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I thought bad thing would happen when I ended a line like this. But compiler didn't even complain. Does anybody have an idea, why this is legal in java.

displayDataMap.put("dateInterval", getDateInterval());;

Edit: The reason Eclipse wasn't complaining was because in preference->java->compiler->Errors/Warning I had the Empty statement: as ignore.

enter image description here

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Did you consult the Language Specification? If not, why not? –  Ingo Sep 27 '11 at 14:43
I did check out the following link for language specification, but my cursory search didn't produce anything. Do you have a link that I can look? java.sun.com/docs/books/jls/third_edition/html/j3TOC.html –  pacman Sep 27 '11 at 18:21

7 Answers 7

up vote 9 down vote accepted

It's an empty statement and is valid. As pointed out by jwodder, to be more precise the empty statement is the lack of statement between the two semicolon and could be represented by two consecutive semicolons or by semicolons separated by white space (that is including new lines).

IDE like Eclipse will warn you about this. If you check the picture below, I've inserted a double semicolon on line 236. The red lines were added by me to focus the attention, but Eclipse give many visual cues:

  • a jagged yellow line under the semicolons.
  • a light bulb with a warning sign on the left margin of line 236, by hovering on that line, it will popup a small message saying "Unnecessary semicolon".
  • on the bar containing the directories and packages, the warning sign is shown again. It is shown for every package or source folder, which contains at least one warning.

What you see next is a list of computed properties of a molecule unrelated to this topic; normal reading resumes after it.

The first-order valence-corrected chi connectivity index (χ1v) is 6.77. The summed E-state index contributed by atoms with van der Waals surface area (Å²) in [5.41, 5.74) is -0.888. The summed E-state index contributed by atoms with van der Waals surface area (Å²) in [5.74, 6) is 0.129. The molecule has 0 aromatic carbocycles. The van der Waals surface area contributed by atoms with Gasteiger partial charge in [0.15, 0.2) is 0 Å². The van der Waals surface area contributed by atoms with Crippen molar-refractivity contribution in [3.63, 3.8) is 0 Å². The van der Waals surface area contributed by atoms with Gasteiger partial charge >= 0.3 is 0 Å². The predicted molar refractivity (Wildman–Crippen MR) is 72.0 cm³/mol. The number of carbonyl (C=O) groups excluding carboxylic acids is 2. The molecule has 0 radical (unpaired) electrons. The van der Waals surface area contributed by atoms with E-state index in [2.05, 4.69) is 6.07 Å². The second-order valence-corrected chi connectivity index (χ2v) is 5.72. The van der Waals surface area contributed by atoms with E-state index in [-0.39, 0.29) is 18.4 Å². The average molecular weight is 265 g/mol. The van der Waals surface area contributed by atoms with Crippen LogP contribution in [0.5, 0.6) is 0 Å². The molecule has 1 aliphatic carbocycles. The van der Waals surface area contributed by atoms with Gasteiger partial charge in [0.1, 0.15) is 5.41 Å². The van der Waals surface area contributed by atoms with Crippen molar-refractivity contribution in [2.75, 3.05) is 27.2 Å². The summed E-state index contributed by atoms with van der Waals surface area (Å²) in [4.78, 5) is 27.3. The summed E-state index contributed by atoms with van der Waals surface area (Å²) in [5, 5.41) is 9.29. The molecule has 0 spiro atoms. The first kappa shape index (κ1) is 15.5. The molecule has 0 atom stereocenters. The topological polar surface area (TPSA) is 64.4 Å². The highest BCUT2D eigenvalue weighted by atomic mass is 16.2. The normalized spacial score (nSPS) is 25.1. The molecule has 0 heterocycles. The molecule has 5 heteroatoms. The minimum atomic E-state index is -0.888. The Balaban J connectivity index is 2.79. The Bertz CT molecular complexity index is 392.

• on the package explorer and on the navigator file icon the same light bulb icon will be shown (not in this screenshot).

enter image description here

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Specifically, the emptiness between the two semicolons is an empty statement. –  jwodder Sep 27 '11 at 14:42
And it is to be avoided, because the compiler inserts 10000 NOPs in the bytecode for every empty statement .... no, just kidding :) –  Ingo Sep 27 '11 at 14:44
@stivlo. Thanks for the answer. I tested using the Eclipse Indigo and Helios version and both didn't complain. –  pacman Sep 27 '11 at 18:24
@pacman, see my updated answer. BTW I'm using Indigo, but this isn't a new feature. –  stivlo Sep 28 '11 at 2:08
@stivlo. Looks like in my eclipse's preference. Empty statement was set to ignore for some reason. Now I see the warning as well. I updated my question with screenshots. Thanks for your time though. –  pacman Sep 28 '11 at 14:28

The compiler uses semicolon to denote an 'end of statement'. Having two consecutively ends the statement prior to the first, and then creates a second empty statement.

Really, you could even do this:

displayDataMap.put("dateInterval", getDateInterval());;;;;;;;;;;;;;;
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; represents the empty statement or you can say, it's represent termination line of a any statement in Java, even if you put more than one it's valid in Java. Compiler will not gives you any error because this is valid. even the below statement is also valid:

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Thanks, for editing the above statement. –  subodh Sep 28 '11 at 4:58

; means end of statement.

for ;; , the second ; will imply that the statement consists of nothing.

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It's an empty statement, it's the same as if you did this:

int x = 0;

No problems there!

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Here's a practical example in C:

#ifndef NDEBUG
#define Dprintf printf
#define Dprintf(X)

   Dprintf("It's true!");
   Dprintf("It's false.");

If NDEBUG is defined, the compiler will see:


This can be useful in some cases.

Since Java is heavily inspired by C/C++, it's something they kept, even though it is not useful and there is no preprocessor.

You can, if you want, run the C preprocessor cpp on your code to do this kind of behaviour.

Some languages may say it's an error instead, it's up to them to choose.

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Compiler wont complain even when you just create an empty file with .java extension. Its an empty compilation unit and its valid. Same way a semicolon is an empty statement which is valid.

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